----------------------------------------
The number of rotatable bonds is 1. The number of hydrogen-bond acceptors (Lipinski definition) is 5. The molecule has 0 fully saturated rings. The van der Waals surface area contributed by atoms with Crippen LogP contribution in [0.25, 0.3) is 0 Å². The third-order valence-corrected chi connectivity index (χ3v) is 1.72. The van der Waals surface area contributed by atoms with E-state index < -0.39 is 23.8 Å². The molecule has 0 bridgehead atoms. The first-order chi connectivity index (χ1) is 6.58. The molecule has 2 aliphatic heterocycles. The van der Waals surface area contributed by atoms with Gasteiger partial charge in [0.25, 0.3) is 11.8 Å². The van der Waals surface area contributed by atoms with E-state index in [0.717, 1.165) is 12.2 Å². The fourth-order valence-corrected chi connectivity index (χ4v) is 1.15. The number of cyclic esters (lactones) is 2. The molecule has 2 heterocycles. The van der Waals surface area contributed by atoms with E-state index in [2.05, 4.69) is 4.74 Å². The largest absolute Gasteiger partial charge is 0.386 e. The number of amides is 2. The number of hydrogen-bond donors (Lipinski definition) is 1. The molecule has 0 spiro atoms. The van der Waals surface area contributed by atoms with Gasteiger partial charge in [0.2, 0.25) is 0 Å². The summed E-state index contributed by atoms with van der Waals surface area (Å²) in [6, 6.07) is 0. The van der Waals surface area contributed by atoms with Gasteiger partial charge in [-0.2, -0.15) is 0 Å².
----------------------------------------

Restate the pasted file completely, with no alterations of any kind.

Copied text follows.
The number of rotatable bonds is 1. The number of hydrogen-bond acceptors (Lipinski definition) is 5. The molecule has 0 fully saturated rings. The van der Waals surface area contributed by atoms with Crippen LogP contribution in [0.25, 0.3) is 0 Å². The third-order valence-corrected chi connectivity index (χ3v) is 1.72. The van der Waals surface area contributed by atoms with E-state index < -0.39 is 23.8 Å². The molecule has 0 bridgehead atoms. The first-order chi connectivity index (χ1) is 6.58. The molecule has 2 aliphatic heterocycles. The van der Waals surface area contributed by atoms with Gasteiger partial charge in [0.25, 0.3) is 11.8 Å². The van der Waals surface area contributed by atoms with E-state index in [0.717, 1.165) is 12.2 Å². The fourth-order valence-corrected chi connectivity index (χ4v) is 1.15. The number of cyclic esters (lactones) is 2. The molecule has 2 heterocycles. The van der Waals surface area contributed by atoms with E-state index in [2.05, 4.69) is 4.74 Å². The largest absolute Gasteiger partial charge is 0.386 e. The number of amides is 2. The number of hydrogen-bond donors (Lipinski definition) is 1. The molecule has 0 spiro atoms. The van der Waals surface area contributed by atoms with Gasteiger partial charge in [0.2, 0.25) is 0 Å². The summed E-state index contributed by atoms with van der Waals surface area (Å²) in [6, 6.07) is 0. The van der Waals surface area contributed by atoms with Gasteiger partial charge in [-0.2, -0.15) is 0 Å².